[Published 10 July 2018 in the Broad Street Review and reprinted here with permission.]
Abington Hospital’s emergency entrance is across Old York Road from Señor Salsa, which is not a crack at Señor Salsa. I note it only because this is the first time I’ve looked squarely at the restaurant. I’ve driven past it (and its earlier incarnation, Inn Flight) at least four times a week the last 20 years, but today I’m looking right at it, past my feet and through the back window of an ambulance. The world looks different through the back window of an ambulance.
Eight electrodes stuck to me are wired into machines. “We did an 8-lead,” Steve, one of the EMTs, will say to the mm-hm’ing triage nurse. “Lead” is pronounced as something that leads to something else. In the hospital I’ll be promoted to 12-lead.
When I was a child, my neighbor Carol Beth’s father had a station wagon with a rear-facing back seat. Carol Beth and I rode in it to Cooper River Park. A rear-facing back seat is the way for a child to travel. A child doesn’t need to look forward in a vehicle because a child, facing any direction, travels with hope.
As we wind around the driveway I ask the EMTs if they’ve ever gone to Señor Salsa. It’s a place you’d hang, I’d think, if you frequented the hospital. No, Steve hasn’t. Mike, studying a slip of paper tongued out at him from a machine, like a receipt from a gas pump, shakes his head and says, “Naw.”
They take their time with me: 10 minutes and no siren for the three-minute drive from church, where they picked me up. It’s Palm Sunday. Three of us chanted the Passion story. In a liturgical church such as ours, three singers—low, medium, high—sing Christ, the Narrator, and Everybody Else. I’m the low voice, so I sing Christ’s words, been singing Christ for years. We chanted and returned to the choir loft, and that’s where I fainted. Yes, I sang Jesus and fainted.
Steve and Mike tell me they get church calls. Concerts and churches. Two venues I frequent.
It happened to me once before. I was at a concert in a church, talk about living dangerously. It was 35 years ago. Jackie was singing in the old Pennsylvania Pro Musica, at Christ Church in Old City. I was fighting something and during the concert I started feeling sick to my stomach. Something I ate? I’d better leave—no, don’t walk out in the middle of the concert. Well, you’d better. No, maybe it’ll pass. It isn’t passing. Leave. Leave Right Now. I got up and walked to the back. An usher opened the door for me. I tilted. Everything went black.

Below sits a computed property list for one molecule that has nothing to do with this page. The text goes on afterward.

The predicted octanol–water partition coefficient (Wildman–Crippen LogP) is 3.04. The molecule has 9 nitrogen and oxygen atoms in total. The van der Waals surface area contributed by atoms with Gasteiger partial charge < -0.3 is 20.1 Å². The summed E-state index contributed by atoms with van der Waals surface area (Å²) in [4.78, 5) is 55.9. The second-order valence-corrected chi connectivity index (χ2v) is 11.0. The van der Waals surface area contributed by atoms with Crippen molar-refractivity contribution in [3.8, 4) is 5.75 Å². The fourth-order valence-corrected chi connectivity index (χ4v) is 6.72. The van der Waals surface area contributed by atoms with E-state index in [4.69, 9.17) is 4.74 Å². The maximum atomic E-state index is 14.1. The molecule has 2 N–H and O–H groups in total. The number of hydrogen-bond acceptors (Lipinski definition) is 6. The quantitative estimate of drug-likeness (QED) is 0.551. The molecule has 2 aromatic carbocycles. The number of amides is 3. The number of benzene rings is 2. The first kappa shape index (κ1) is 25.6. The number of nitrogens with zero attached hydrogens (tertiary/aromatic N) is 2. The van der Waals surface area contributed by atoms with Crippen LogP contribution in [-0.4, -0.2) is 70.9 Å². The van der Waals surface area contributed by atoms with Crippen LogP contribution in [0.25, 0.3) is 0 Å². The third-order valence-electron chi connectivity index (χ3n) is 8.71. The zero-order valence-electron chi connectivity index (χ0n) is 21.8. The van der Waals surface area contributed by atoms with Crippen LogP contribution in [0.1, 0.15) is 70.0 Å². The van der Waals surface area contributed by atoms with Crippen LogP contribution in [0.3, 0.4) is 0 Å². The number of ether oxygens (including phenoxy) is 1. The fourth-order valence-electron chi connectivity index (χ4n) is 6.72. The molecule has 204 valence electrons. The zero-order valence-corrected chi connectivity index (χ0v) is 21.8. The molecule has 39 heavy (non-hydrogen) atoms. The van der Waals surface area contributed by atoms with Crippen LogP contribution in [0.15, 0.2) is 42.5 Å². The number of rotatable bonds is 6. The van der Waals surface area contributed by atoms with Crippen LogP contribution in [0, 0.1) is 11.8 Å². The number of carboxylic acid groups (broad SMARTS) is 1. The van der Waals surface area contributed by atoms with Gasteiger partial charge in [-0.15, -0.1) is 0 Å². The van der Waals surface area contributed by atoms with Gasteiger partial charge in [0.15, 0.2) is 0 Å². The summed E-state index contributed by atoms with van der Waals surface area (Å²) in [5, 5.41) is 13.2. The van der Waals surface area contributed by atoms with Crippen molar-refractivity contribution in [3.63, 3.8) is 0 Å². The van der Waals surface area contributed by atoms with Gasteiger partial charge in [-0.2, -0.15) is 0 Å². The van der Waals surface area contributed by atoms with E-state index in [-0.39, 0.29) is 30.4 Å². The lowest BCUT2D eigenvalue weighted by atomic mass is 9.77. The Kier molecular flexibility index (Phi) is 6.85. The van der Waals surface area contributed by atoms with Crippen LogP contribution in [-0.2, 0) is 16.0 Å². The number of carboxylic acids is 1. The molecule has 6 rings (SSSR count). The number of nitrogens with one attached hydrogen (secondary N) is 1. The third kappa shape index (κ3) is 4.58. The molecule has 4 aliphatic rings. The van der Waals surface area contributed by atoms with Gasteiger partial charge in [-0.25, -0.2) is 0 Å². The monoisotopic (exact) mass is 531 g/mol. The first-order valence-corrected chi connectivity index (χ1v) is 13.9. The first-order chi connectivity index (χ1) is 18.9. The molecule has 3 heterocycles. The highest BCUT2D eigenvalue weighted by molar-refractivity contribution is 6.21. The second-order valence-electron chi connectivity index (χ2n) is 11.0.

I woke up on a bench outside, surrounded by people asking if I was OK. I remember leaning, I said…He caught you, someone pointed. The second usher; I hadn’t seen him. He smiled a flat, shucks smile at me and nodded.
From the choir risers Jackie had noticed commotion in the back of the church but learned only later that I was the commotion.
What had happened then, and now, was vasovagal syncope. “He’s a vaso,” I heard Steve say, vaso pronounced vay-zo. Vaso is blood, vagal is nerve, and syncope, like syncopation, goes against the beat. The brain detects a loss in blood pressure, and shuts you down before anything bad, like dying, can happen. The brain needs blood, and the quickest way to accomplish that is to make you horizontal, is how I figure it. Sure, you could hit your head on the way down, and if you’re alone you could bleed out and die, but that’s a chance the brain’s willing to take. If you don’t bleed to death, though, the brain gets its blood, pressure regulates, and you come back.
The triage nurse (“You’re lucky, you’ve got the best one,” Steve whispers as I’m wheeled in) is one of many who will question me. “Do you take drugs?” “Are you on any medication?” “Did you eat breakfast?” “Are you depressed?” “Have you—these days, I have to ask—have you ever dreamed of killing yourself?” I don’t ask her why “these days,” because I don’t want her to view any question from me as weaseling. No, no, yes, no, and no.
Narrator, who is my good friend, was under the weather, and just made it, singing his part, touch-and-go near the end, actually. Afterward, in the loft, he started tilting, and that’s when my vaso started rope-a-doping my vagal. Not the sight of blood, not locking my knees, but seeing my friend buckle: that did it. He sat down and I reeled.
Come on, No, Not again. Sit down, it’s the Prayer of the Church. Everybody’s heads are bowed, Hear our prayer. You could leave. No. Just sit. Hear our prayer. It’s hot. Put your head down, breathe, don’t throw up. Hear our prayer. Just rest, yes. Dark. Breathe. Good, good. Darker. Hear. Breathe. Hot. Good. Our…
When I came back, I was looking at the sanctuary ceiling from the choir pew, laid out, covered in sweat. Church was silent. My Palm Sunday palm bowed near my head from the hymnal rack. Faces peered down at me: my choir friends; a doctor and a nurse from the congregation; Jackie, who should be sitting at the organ; our youngest daughter, with tears in her eyes, what could she be thinking. I tried to smile at her, but I don’t know if it took.
Two hours of tests later, the hospital concludes that my heart’s good, my ranges to two decimal places are good, everything’s good. I fainted, it happens. My friend never passed out. Because men joke, we will, through our connected mortality, joke about this. Driving home, looking ahead on Old York Road again, I think to him; to my friends peering down with love through fear; to Jackie, holding my hand tightly; to the bright and shining eyes of our youngest daughter, who is no longer a child.